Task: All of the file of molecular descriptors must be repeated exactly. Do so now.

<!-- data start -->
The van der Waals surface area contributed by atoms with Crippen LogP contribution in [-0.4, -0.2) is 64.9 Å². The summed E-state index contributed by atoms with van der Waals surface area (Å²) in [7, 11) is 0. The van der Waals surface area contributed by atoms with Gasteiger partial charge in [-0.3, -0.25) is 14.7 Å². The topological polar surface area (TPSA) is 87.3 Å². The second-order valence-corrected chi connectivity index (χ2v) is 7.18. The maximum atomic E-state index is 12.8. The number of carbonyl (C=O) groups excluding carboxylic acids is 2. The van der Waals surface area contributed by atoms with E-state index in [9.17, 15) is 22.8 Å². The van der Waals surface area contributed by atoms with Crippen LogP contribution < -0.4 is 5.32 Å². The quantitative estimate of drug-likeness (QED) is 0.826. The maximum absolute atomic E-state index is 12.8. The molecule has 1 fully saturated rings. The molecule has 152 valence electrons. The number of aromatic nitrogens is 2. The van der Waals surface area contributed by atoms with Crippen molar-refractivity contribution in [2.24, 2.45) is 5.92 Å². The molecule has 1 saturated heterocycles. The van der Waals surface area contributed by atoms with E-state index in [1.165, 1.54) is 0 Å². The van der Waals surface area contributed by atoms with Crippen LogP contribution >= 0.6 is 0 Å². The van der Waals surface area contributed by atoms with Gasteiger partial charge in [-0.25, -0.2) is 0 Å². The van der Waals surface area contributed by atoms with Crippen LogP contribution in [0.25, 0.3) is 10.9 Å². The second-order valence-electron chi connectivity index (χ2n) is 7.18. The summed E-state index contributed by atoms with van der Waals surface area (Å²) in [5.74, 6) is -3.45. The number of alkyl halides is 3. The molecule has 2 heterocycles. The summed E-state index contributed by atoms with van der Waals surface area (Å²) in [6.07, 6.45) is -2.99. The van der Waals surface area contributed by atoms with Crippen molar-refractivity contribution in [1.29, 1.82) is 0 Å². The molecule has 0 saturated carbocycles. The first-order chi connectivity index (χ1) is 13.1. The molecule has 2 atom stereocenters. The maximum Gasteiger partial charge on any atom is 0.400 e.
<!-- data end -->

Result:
The van der Waals surface area contributed by atoms with Crippen LogP contribution in [-0.4, -0.2) is 64.9 Å². The summed E-state index contributed by atoms with van der Waals surface area (Å²) in [7, 11) is 0. The van der Waals surface area contributed by atoms with Gasteiger partial charge in [-0.3, -0.25) is 14.7 Å². The topological polar surface area (TPSA) is 87.3 Å². The second-order valence-corrected chi connectivity index (χ2v) is 7.18. The maximum atomic E-state index is 12.8. The number of carbonyl (C=O) groups excluding carboxylic acids is 2. The van der Waals surface area contributed by atoms with E-state index in [9.17, 15) is 22.8 Å². The van der Waals surface area contributed by atoms with Crippen LogP contribution < -0.4 is 5.32 Å². The quantitative estimate of drug-likeness (QED) is 0.826. The maximum absolute atomic E-state index is 12.8. The molecule has 1 fully saturated rings. The molecule has 152 valence electrons. The number of aromatic nitrogens is 2. The van der Waals surface area contributed by atoms with Crippen molar-refractivity contribution in [2.24, 2.45) is 5.92 Å². The molecule has 1 saturated heterocycles. The van der Waals surface area contributed by atoms with E-state index in [1.165, 1.54) is 0 Å². The van der Waals surface area contributed by atoms with Crippen LogP contribution >= 0.6 is 0 Å². The van der Waals surface area contributed by atoms with Gasteiger partial charge in [-0.25, -0.2) is 0 Å². The van der Waals surface area contributed by atoms with Crippen LogP contribution in [0.25, 0.3) is 10.9 Å². The second-order valence-electron chi connectivity index (χ2n) is 7.18. The summed E-state index contributed by atoms with van der Waals surface area (Å²) in [5.74, 6) is -3.45. The number of alkyl halides is 3. The molecule has 2 heterocycles. The summed E-state index contributed by atoms with van der Waals surface area (Å²) in [6.07, 6.45) is -2.99. The van der Waals surface area contributed by atoms with Crippen molar-refractivity contribution in [1.29, 1.82) is 0 Å². The molecule has 0 saturated carbocycles. The first-order chi connectivity index (χ1) is 13.1. The molecule has 2 atom stereocenters. The maximum Gasteiger partial charge on any atom is 0.400 e.